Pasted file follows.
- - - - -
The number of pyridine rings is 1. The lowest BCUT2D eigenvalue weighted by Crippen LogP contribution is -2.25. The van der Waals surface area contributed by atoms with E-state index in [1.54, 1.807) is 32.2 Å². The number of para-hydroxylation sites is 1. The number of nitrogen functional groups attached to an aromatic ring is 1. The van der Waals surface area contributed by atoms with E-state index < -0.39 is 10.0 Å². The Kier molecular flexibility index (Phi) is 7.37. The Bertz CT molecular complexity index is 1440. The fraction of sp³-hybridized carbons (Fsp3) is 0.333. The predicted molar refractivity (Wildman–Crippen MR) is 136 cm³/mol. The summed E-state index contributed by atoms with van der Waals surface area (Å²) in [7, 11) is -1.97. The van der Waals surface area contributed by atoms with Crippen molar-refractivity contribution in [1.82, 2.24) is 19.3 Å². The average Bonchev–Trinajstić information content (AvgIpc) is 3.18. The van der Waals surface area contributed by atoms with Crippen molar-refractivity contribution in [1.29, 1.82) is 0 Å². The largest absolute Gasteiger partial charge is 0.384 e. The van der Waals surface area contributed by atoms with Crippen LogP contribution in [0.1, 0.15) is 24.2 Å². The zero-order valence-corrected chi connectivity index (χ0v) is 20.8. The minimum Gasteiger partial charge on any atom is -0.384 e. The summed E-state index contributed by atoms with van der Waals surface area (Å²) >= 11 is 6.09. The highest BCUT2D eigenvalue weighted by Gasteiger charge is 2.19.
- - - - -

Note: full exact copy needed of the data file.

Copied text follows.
The number of pyridine rings is 1. The lowest BCUT2D eigenvalue weighted by Crippen LogP contribution is -2.25. The van der Waals surface area contributed by atoms with E-state index in [1.54, 1.807) is 32.2 Å². The number of para-hydroxylation sites is 1. The number of nitrogen functional groups attached to an aromatic ring is 1. The van der Waals surface area contributed by atoms with E-state index < -0.39 is 10.0 Å². The Kier molecular flexibility index (Phi) is 7.37. The Bertz CT molecular complexity index is 1440. The fraction of sp³-hybridized carbons (Fsp3) is 0.333. The predicted molar refractivity (Wildman–Crippen MR) is 136 cm³/mol. The summed E-state index contributed by atoms with van der Waals surface area (Å²) in [7, 11) is -1.97. The van der Waals surface area contributed by atoms with Crippen molar-refractivity contribution in [1.82, 2.24) is 19.3 Å². The average Bonchev–Trinajstić information content (AvgIpc) is 3.18. The van der Waals surface area contributed by atoms with Crippen molar-refractivity contribution in [1.29, 1.82) is 0 Å². The largest absolute Gasteiger partial charge is 0.384 e. The van der Waals surface area contributed by atoms with Crippen LogP contribution in [0.1, 0.15) is 24.2 Å². The zero-order valence-corrected chi connectivity index (χ0v) is 20.8. The minimum Gasteiger partial charge on any atom is -0.384 e. The summed E-state index contributed by atoms with van der Waals surface area (Å²) >= 11 is 6.09. The highest BCUT2D eigenvalue weighted by Gasteiger charge is 2.19.